9:40pm PT by Scott Feinberg
Emmys Analysis: HBO Holds Off Netflix in a Year Unlike Any Other
It was an Emmys unlike any other on Sunday night, and not just because it took place in the middle of a global pandemic; virtually everyone involved was participating via webcam from their home; and statuettes were delivered to winners by people in full Hazmat suits, leading host Jimmy Kimmel to nickname the telecast "the Pandemmys."
Consider this, too...
A Canadian show (Schitt's Creek) from a network that most people cannot even find on their TV (Pop TV) and that no longer has any executives or programming (as a result of recent changes implemented by parent company ViacomCBS) swept all seven televised comedy categories on top of two prior wins at the Creative Arts Emmys: best comedy series, best actor in a comedy series (Eugene Levy), best actress in a comedy series (Catherine O'Hara), best supporting actor in a comedy series (Daniel Levy), best supporting actress in a comedy series (Annie Murphy), best directing for a comedy series (Andrew Cividino and Daniel Levy), best writing for a comedy series (Daniel Levy), best casting for a comedy series (Jon Comerford and Lisa Parasyn) and best contemporary costumes (Darci Cheyne and Debra Hanson).
Schitt's Creek's nine statuettes for its sixth and final season breaks the record for most wins by a comedy in a single season that Amazon's The Marvelous Mrs. Maisel set in 2018 and matched in 2019. (Maisel had to settle for four below-the-line Emmys this year.) Schitt's also becomes the first comedy to ever sweep the four main comedy acting categories — both lead and both supporting categories — in a single season. And Daniel Levy, meanwhile, ties the record for most wins by an individual in a single season with his four, joining Moira Demos (2016) and Amy Sherman-Palladino (2018).
Most remarkable of all? Schitt's Creek had never won a single Emmy for any of its prior seasons!
How did Schitt's do it? It had a strong season, to be sure, but more than anything, I would argue, it enjoyed the Netflix bounce: TV Academy members, like the public, caught up with past seasons of the show on Netflix (they certainly had plenty of time to do so during the pandemic), which had licensed them (just as it had AMC's Breaking Bad before that show went on its mid-run Emmys streak), thereby giving the show a shot of adrenaline that no amount of TV Academy FYC events (of which there were none this year) or billboards (there were some, but few were out and about to see them) could have provided.
Which makes it all the more ironic that Netflix, which came into this year's Emmys with an unprecedented 160 nominations — more than any other single content provider (longtime leader HBO was a distant second with 107) and indeed more than all five broadcast networks combined — probably leaves it feeling disappointed, still without a series win, and with its most nominated show, drama series Ozark, barely averting a record-breaking shutout (0-for-18 would have trumped Mad Men's 0-for-17 in 2012) thanks to a second consecutive win by supporting actress Julia Garner.
Of the other prizes bestowed on Emmys Sunday, Netflix took home one other: unexpectedly, and perhaps owing to a split of three Watchmen nominees, Orthodox's Maria Schrader won best directing for a limited series, movie or dramatic special.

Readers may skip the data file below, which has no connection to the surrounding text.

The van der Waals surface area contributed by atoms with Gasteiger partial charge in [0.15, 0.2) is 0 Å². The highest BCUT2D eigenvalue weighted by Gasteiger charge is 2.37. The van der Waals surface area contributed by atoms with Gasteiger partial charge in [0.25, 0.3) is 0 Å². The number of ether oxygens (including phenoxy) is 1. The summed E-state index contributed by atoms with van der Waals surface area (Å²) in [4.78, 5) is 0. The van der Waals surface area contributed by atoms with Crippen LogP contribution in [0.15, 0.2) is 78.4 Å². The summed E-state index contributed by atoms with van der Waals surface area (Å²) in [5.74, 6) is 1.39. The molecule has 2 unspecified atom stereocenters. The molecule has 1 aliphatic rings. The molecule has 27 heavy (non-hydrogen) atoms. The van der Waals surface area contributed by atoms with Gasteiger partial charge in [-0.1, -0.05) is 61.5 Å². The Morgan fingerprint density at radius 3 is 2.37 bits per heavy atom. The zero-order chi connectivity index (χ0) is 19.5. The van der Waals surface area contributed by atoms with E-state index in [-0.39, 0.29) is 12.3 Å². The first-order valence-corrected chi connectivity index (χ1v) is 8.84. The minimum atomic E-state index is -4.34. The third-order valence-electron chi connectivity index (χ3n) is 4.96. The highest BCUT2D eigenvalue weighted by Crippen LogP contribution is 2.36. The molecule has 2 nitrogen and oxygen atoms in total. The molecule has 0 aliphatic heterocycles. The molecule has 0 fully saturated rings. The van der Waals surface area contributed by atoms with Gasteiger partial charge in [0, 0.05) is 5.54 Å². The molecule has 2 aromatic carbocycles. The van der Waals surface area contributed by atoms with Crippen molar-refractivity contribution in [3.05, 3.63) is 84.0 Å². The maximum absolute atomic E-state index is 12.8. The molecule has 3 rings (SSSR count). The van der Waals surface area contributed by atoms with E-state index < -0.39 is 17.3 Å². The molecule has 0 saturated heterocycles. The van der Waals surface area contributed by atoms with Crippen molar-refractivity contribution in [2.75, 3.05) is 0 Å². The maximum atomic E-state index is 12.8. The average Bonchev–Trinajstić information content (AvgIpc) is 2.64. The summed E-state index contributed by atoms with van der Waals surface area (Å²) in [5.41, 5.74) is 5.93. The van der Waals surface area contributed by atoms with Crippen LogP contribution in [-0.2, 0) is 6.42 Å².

The content provider that surged back to life to win the year? HBO, which some had begun to write off in its first season in years with neither Game of Thrones nor Veep. Instead, the pay-cabler won all of the major series awards except for best comedy series — best drama series (Succession, which also won directing and writing awards); best limited series (Watchmen); and best variety talk series (Last Week Tonight with John Oliver for the fifth year in a row). It won all of the lead acting prizes not allocated for comedy work — Watchmen's Regina King won best limited series actress, her fourth win in six years which now brings her into a tie for most acting Emmys for a person of color; I Know This Much Is True's Mark Ruffalo won best limited series actor; Succession's Jeremy Strong won best drama actor over costar Brian Cox, among others; and, in the night's biggest upset, Zendaya won best drama actress for Euphoria, becoming the youngest-ever winner of that award. And it won a supporting acting prize, too (Watchmen's Yahya Abdul-Mateen II).
At the end of the day, HBO leaves with 30 Emmys, while Netflix finishes a distant second with 21. Some are arguing that this year's results validate the HBO model of careful curation over the Netflix model of greater quantity and variety. I'm not sure I'd read that much into things. I do suspect that Netflix's awards publicity team — unparalleled in size and creativity — was able to move the needle less this year than others due to the pandemic. They will be back and hungrier than ever once life returns to normal. But for now, at least, happy days are here again for HBO.
To be sure, there were bones throne to others, too, among them the new streamers Disney+ (which bagged eight technical awards), Apple TV+ (The Morning Show's Billy Crudup won best drama supporting actor) and even Quibi (two shortform prizes); the new hybrid FX-on-Hulu (best limited series supporting actress (Mrs. America's Uzo Aduba, who had previously won drama and comedy acting awards); and VH1 (its six wins, better than any broadcast network, all trace back to RuPaul's Drag Race, which was named best competition program for the fifth year in a row, and has never had a better showing).
Again, with broadcast networks combining for a mere 18 awards, fewer than HBO or Netflix, this was an Emmys that would have been unimaginable just a decade ago — without even factoring in the coronavirus!